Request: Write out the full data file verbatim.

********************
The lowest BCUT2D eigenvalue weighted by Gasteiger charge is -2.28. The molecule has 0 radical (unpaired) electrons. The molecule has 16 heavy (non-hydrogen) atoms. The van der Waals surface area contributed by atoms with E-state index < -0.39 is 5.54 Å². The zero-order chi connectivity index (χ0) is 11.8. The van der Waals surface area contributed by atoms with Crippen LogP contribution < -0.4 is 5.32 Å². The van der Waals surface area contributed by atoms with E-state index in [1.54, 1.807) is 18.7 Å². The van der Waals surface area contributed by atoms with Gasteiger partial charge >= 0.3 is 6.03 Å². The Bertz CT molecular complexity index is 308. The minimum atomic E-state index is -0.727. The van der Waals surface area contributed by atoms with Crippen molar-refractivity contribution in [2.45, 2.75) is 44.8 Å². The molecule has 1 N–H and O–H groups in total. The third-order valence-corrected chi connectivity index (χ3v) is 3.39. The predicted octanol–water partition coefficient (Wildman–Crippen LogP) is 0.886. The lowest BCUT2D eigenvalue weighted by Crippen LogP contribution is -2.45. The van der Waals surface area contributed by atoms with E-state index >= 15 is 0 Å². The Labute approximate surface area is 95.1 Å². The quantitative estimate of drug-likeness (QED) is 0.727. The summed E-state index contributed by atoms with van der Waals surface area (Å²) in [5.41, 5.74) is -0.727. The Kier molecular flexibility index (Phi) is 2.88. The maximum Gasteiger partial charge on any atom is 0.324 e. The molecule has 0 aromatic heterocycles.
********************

The lowest BCUT2D eigenvalue weighted by Gasteiger charge is -2.28. The molecule has 0 radical (unpaired) electrons. The molecule has 16 heavy (non-hydrogen) atoms. The van der Waals surface area contributed by atoms with E-state index < -0.39 is 5.54 Å². The zero-order chi connectivity index (χ0) is 11.8. The van der Waals surface area contributed by atoms with Crippen LogP contribution < -0.4 is 5.32 Å². The van der Waals surface area contributed by atoms with E-state index in [1.54, 1.807) is 18.7 Å². The van der Waals surface area contributed by atoms with Gasteiger partial charge >= 0.3 is 6.03 Å². The Bertz CT molecular complexity index is 308. The minimum atomic E-state index is -0.727. The van der Waals surface area contributed by atoms with Crippen molar-refractivity contribution in [2.45, 2.75) is 44.8 Å². The molecule has 1 N–H and O–H groups in total. The third-order valence-corrected chi connectivity index (χ3v) is 3.39. The predicted octanol–water partition coefficient (Wildman–Crippen LogP) is 0.886. The lowest BCUT2D eigenvalue weighted by Crippen LogP contribution is -2.45. The van der Waals surface area contributed by atoms with E-state index >= 15 is 0 Å². The Labute approximate surface area is 95.1 Å². The quantitative estimate of drug-likeness (QED) is 0.727. The summed E-state index contributed by atoms with van der Waals surface area (Å²) in [5.41, 5.74) is -0.727. The Kier molecular flexibility index (Phi) is 2.88. The maximum Gasteiger partial charge on any atom is 0.324 e. The molecule has 0 aromatic heterocycles.